Tanzania continues to face a serious shortage of access to potable water because of an aged and dilapidated water supply infrastructure. The inadequate water supply and quality contributes to a high incidence of water-related diseases, decreased workforce productivity and constrained business growth. The Water Sector Project focused on improving water production and treatment infrastructure in the cities of Dar es Salaam and Morogoro in order to increase the supply of treated water in the system.

Residents of Dar es Salaam are expected to benefit from a 90 million liter per day expansion to the Lower Ruvu Water Treatment Plant—the main source of treated water in the country’s capital. In order to convey this water to the city, the project funded designs for a 55-kilometer water main that was constructed with government funds. As a result of construction delays and fluctuations in seasonal water volumes, the Lower Ruvu Water Treatment Plant and Transmission Main works were not completed by the end of the compact.  In March 2014 the government committed to funding and completing the water works post-compact.  In March of 2016, the government completed and commissioned the Lower Ruvu transmission main.

In Morogoro, the project funded the rehabilitation of both the Mambogo and Mafiga Water Treatment Plants to improve quality and quantity of water, improve major components of the distribution network to include a 1.9-kilometer main, and provide 10,000 customer meters and more reliable customer collection and management tools and training.  Due to construction delays the water treatment plants were completed after the compact by the Tanzanians, impacting the percentage of operations and maintenance costs recovered and the volume of water produced by the two plants at compact end.

Finally, MCC funded the development of a rate case to achieve cost recovery of operations.  These rate case applications were prepared, submitted and received approval from the regulator.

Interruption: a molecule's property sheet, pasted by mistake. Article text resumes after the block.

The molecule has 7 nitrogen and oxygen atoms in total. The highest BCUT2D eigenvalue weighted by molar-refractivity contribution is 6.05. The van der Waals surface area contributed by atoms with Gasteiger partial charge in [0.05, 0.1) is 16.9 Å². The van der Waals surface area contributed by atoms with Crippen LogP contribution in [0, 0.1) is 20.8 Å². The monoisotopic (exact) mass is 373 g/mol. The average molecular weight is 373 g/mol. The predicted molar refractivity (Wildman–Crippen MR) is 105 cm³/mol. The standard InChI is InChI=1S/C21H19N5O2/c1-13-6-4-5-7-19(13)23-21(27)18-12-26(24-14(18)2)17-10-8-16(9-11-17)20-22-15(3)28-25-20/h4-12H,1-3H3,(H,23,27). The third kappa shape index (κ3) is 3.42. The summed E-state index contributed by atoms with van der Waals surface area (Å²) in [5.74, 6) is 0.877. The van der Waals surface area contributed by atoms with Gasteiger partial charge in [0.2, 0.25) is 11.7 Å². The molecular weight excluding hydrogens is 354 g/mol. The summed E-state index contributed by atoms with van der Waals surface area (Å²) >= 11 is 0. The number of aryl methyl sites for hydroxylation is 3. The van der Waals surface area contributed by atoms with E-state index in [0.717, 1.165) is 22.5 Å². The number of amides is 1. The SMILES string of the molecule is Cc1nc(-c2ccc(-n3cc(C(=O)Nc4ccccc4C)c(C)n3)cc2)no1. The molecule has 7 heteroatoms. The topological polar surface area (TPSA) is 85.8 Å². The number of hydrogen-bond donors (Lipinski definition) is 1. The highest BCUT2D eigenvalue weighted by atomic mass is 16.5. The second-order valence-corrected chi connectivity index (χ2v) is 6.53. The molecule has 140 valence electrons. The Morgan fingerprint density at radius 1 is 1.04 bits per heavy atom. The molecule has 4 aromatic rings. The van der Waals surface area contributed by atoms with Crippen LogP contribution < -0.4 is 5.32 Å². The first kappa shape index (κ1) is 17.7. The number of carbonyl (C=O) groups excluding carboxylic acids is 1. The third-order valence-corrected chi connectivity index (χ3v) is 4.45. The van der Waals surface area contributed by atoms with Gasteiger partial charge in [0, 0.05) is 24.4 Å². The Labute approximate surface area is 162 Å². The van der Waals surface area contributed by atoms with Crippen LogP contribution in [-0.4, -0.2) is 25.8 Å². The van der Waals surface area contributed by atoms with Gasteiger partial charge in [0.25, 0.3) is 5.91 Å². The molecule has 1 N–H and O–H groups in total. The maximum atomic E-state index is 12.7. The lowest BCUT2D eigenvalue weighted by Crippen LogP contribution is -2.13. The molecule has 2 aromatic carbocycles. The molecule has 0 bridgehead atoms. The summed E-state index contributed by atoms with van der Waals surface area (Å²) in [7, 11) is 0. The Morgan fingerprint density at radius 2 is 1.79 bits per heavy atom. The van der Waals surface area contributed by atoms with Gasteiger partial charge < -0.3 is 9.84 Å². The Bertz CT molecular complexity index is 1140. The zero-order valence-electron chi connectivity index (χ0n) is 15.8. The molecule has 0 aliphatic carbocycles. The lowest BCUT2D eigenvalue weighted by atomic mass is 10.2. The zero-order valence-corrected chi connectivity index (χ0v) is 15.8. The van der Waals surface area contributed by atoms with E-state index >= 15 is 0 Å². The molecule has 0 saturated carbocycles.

Energy Sector Project

  • $206,471,000
    Original Compact Project Amount
  • $199,461,627
    Total Disbursed

Estimated Benefits

Estimated Benefits for the Energy Sector Project
Time Estimated Economic Rate of Return (ERR) over 20 years Estimated beneficiaries over 20 years Estimated net benefits over 20 years
At the time of signing 1,564,498 $574,400,000

Project Description

The lack of reliable electricity supply was identified as one of the most severe constraints to economic growth in Tanzania. Agricultural and industrial businesses, small-scale entrepreneurs and service providers often suffered from the lack of access to reliable, affordable and modern energy services. In the areas where electricity was already available, industry, businesses and households suffered from unreliable service and recurring blackouts. In part due to inadequate investment in the sector, the country experienced severe power interruptions. The World Bank estimated in 2006 that the cost of electricity interruptions to the economy was in the range of $300-$600 million, or between 2 and 5 percent of estimated GDP. The Energy Sector Project aimed to improve electricity service and coverage in Tanzania by:

  • increasing power transmission capacity to help sustain economic growth and rural electrification efforts in Zanzibar;
  • increasing electricity access and distribution capacity in regions where a lack of infrastructure had depressed the development of economic activities and household access;
  • improving the reliability and efficiency of power distribution systems in regions prioritized by the government for their potential economic impact; and
  • improving the institutional capacity of Tanzania Electric Company and the Zanzibar Electric Company.

The project funded the following activities by compact end and the government funded completion of unfinished transmission and distribution line works post-compact:

  • installation of a new 37 kilometer, 100-megawatt submarine transmission cable connecting Zanzibar to the mainland’s electrical grid,
  • the construction of approximately 2,700 kilometers of transmission and distribution lines in seven of the country’s regions,
  • the upgrade of three electrical substations, and
  • the installation of photovoltaic systems in health centers, schools and markets in the town of Kigoma and Kasulu district.

As of Fri Aug 09 2019 00:00:00 GMT-0400 (Eastern Daylight Time)